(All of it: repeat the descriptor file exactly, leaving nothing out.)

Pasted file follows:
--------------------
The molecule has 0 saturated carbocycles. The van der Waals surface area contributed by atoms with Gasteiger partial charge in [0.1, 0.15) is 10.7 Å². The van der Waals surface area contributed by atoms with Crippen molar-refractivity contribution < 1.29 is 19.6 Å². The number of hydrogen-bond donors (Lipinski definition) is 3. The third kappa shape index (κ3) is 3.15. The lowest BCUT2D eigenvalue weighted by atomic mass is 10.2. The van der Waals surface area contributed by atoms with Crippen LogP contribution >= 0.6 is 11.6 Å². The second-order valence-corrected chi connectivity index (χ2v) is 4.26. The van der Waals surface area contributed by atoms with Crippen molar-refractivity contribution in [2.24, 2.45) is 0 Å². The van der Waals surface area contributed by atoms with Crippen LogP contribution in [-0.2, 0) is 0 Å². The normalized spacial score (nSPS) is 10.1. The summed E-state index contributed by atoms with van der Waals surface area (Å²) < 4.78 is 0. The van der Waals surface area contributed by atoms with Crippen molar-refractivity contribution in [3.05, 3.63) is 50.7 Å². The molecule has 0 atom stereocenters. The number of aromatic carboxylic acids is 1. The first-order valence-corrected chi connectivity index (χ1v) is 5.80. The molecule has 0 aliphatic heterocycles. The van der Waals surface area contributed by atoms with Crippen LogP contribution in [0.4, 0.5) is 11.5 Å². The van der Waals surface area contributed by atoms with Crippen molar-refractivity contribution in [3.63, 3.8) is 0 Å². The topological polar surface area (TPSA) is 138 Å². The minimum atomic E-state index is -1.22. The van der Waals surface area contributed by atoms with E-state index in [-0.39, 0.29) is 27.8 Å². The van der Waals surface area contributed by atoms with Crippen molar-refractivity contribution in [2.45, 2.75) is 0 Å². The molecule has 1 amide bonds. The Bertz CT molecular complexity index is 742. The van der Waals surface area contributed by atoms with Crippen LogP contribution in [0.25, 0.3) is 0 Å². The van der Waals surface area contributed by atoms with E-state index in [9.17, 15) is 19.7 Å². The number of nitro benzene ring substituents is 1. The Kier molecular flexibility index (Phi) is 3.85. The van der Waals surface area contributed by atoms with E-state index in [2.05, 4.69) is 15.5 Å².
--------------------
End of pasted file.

The molecule has 0 saturated carbocycles. The van der Waals surface area contributed by atoms with Gasteiger partial charge in [0.1, 0.15) is 10.7 Å². The van der Waals surface area contributed by atoms with Crippen molar-refractivity contribution < 1.29 is 19.6 Å². The number of hydrogen-bond donors (Lipinski definition) is 3. The third kappa shape index (κ3) is 3.15. The lowest BCUT2D eigenvalue weighted by atomic mass is 10.2. The van der Waals surface area contributed by atoms with Crippen LogP contribution >= 0.6 is 11.6 Å². The second-order valence-corrected chi connectivity index (χ2v) is 4.26. The van der Waals surface area contributed by atoms with Crippen molar-refractivity contribution in [2.24, 2.45) is 0 Å². The van der Waals surface area contributed by atoms with Crippen LogP contribution in [-0.2, 0) is 0 Å². The normalized spacial score (nSPS) is 10.1. The summed E-state index contributed by atoms with van der Waals surface area (Å²) < 4.78 is 0. The van der Waals surface area contributed by atoms with Crippen molar-refractivity contribution in [3.05, 3.63) is 50.7 Å². The molecule has 0 atom stereocenters. The number of aromatic carboxylic acids is 1. The first-order valence-corrected chi connectivity index (χ1v) is 5.80. The molecule has 0 aliphatic heterocycles. The van der Waals surface area contributed by atoms with Crippen LogP contribution in [0.4, 0.5) is 11.5 Å². The van der Waals surface area contributed by atoms with Crippen molar-refractivity contribution in [3.63, 3.8) is 0 Å². The topological polar surface area (TPSA) is 138 Å². The minimum atomic E-state index is -1.22. The van der Waals surface area contributed by atoms with E-state index in [-0.39, 0.29) is 27.8 Å². The van der Waals surface area contributed by atoms with Crippen molar-refractivity contribution in [2.45, 2.75) is 0 Å². The molecule has 1 amide bonds. The Bertz CT molecular complexity index is 742. The van der Waals surface area contributed by atoms with Crippen LogP contribution in [0.25, 0.3) is 0 Å². The van der Waals surface area contributed by atoms with E-state index in [9.17, 15) is 19.7 Å². The number of nitro benzene ring substituents is 1. The Kier molecular flexibility index (Phi) is 3.85. The van der Waals surface area contributed by atoms with E-state index in [2.05, 4.69) is 15.5 Å².